Some good news about the English education system at last? It would be, if it heralded an understanding of why those tests had to go. Not because of teachers reluctance to be assessed. Not because “some teacher’s didn’t fancy having the attainment of their pupil’s measured”, to quote Jack Straw, answering a question on Jonathan Dimbleby’s “Any Questions” on Oct 17th and 18th. Even he thought his teacher sisters’ would say to their pupils “Hey, kids! The government has at last done what teachers have been asking for.

So, how is it that teachers and most members of the public have recognised the dangers of over-testing and government ministers have not? That “Any questions?” programme and its follow up “Any Answers?” gave us an insight. The questioner had asked “How do I explain to my Year 9 class that the SATs we were preparing for were very important on Monday but abolished as an irrelevance on Tuesday.”

Jack Straw believed that SATs had had to be introduced by Keith Baker because the system was failing its pupils. By knowing the attainment of their schools, the government began what Straw described as a “relentless drive to increase standards”. It had worked, he claimed.  The number of youngsters in Blackburn, his constituency, achieving 5 A-C grades at GCSE at 16 years of age had risen from one third to two thirds in 10 years.

Brian Cox, Professor of Physics at  the University of Manchester, had an interesting response to that. “If a government measures the success of its policies by the number of people who pass an examination there will follow an inevitable downward pressure on standards. It does not follow that quality will rise because people simply aim to achieve the desired targets.” “To judge the success of academic institutions you need a better way, a way without exams, exams, and more exams.”

It was heartening to hear him say “Education is not about teaching children to pass an exam but helping them to be functioning adults, learning about the achievements of our wonderful civilisation and preparing them to be inquisitive.” Universities, he said, have to “dismantle the mindset which asks ‘what do I have to do to get a first class honours degree?’”  If you ask that, you are asking the wrong question and might as well not be in a university.

“Any Answers? was flooded by responses. They ranged from “Thank God” from a retired teacher and from a 13 year old pupil, to accounts of children spending at least half a term just practising SATs papers. A grandparents asked, “What is the problem? Are teachers not to be trusted or are schools too big to keep track of their pupils or are all teachers too poor to plot progress? None of those are a good reason for the resulting stress and narrow curriculum.  Lily, a student who has escaped the Key Stage 3 SATs asked “what about those who do really well in Art and Drama? Those subjects don’t seem to count and are pushed aside.” She confirmed what Jude Kelly, Artistic Director of the Southbank Centre, had said, “the curriculum has lost creativity while the Chinese have recognised that industry and commerce cannot thrive without it.”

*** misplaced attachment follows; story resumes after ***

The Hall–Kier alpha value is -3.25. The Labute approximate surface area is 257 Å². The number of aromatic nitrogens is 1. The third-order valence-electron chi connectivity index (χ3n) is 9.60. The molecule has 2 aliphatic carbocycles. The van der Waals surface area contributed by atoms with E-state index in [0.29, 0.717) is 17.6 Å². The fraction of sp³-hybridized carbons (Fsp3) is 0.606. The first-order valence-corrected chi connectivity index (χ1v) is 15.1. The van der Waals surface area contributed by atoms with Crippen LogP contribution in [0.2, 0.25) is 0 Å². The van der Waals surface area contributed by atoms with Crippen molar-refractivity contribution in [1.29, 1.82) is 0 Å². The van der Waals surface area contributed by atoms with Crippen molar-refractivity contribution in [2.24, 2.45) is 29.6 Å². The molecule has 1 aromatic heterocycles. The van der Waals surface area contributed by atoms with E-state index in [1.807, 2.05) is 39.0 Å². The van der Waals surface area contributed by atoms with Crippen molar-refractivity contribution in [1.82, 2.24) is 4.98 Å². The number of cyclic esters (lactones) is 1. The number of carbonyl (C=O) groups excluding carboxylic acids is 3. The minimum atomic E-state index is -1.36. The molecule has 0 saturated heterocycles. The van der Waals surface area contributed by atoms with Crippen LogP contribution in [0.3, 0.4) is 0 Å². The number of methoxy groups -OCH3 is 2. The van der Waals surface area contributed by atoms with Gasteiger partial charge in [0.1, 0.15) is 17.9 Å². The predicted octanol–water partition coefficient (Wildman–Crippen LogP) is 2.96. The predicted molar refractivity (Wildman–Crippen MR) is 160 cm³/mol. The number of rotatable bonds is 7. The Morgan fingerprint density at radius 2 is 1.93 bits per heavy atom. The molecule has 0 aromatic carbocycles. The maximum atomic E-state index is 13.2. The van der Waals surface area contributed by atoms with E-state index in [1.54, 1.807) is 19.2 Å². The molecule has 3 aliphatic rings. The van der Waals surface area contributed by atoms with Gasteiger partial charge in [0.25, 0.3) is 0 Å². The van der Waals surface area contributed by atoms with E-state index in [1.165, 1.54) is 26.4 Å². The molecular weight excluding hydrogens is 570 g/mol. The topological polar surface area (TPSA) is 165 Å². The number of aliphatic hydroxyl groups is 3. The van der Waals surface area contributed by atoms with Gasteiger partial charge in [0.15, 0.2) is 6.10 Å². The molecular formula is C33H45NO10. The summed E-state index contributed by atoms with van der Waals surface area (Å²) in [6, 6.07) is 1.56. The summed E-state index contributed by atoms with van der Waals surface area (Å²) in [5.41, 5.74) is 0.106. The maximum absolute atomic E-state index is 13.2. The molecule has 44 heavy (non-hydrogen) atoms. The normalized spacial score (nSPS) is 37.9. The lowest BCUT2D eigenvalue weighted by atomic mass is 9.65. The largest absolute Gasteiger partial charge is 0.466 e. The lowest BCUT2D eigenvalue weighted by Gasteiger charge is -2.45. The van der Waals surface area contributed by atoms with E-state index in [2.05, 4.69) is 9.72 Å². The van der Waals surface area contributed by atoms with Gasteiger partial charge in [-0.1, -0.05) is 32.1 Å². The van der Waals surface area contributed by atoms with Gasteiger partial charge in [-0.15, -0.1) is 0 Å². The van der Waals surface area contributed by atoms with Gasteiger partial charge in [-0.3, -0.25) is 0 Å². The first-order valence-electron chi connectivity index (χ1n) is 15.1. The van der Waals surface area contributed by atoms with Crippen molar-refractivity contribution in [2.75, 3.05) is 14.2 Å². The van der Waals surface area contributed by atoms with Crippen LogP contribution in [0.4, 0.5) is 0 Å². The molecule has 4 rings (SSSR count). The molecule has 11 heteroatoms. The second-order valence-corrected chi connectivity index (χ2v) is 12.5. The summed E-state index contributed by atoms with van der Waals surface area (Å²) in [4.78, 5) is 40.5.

The questioner’s own reply had been “We have started to study Romeo and Juliet and I said to my pupils ‘we are going to carry on but we will enjoy it much more’”.  His views were reflected by Daphne Clark from Richmond who responded to Any Answers?. When SATs were introduced she had to change from teaching three texts, one a modern one, to concentrate on one Shakespeare play.  We “did it to death” she said. The only way to cope with the questions was to dictate appropriate answers. “There was no time to teach how to think or to stimulate or give a love of literature.”  “Teachers were trusted in those days and we had time to get to know our pupils individual needs”.  That is an interesting comment in times when “personalised learning” is a Government focus. Mary Lloyd spoke movingly of teaching with 80% of her pupils suffering from one kind of deprivation or another. By carefully planned and targeted teaching her school had steadily built confidence through the five years to GCSE and raised the achievement to the national average. SATs ended all that. Confidence flew out of the window with the disappointment of SATs results. The two years to GCSE were not enough to overcome the setback, whilst for the able pupils there was no more discussion of ideas or exploration of language. Teaching had to be reduced to concentration on the plot.

“If the goal of education is to pass examinations you miss the point about education.” Brian Cox had said and his fellow panellists and the respondents illustrated his point admirably.

Oct 17th newspapers gave us official figures which reveal that only 3 in 10 school-leavers score a C or more in languages, perhaps not so surprising when you remember that languages were made optional for 14 year olds in 2004. So numbers studying a language fell by more than a third, even though Arabic, Chinese, Japanese, Turkish, Russian and Polish numbers increased along with Spanish. The Government solution is to propose new half courses, one without any speaking and another in speaking and listening alone. Dumbing down? Even in the basic Mathematics and English where the focus has been tightest, fewer than half the pupils this year achieved an A-C grade, indeed though Ministers insist that trends show “sustained improvement”, figures for the core subjects are rising more slowly than other subjects.  The new secondary curriculum does have increased flexibility. Teachers and those who care about children have, like Jude Kelly and the young Lily, been asking for that flexibility to allow creativity to return, time for the Arts, time to study in depth and to think. But that is not what the flexibility is for. It is “for schools to focus on the three Rs.”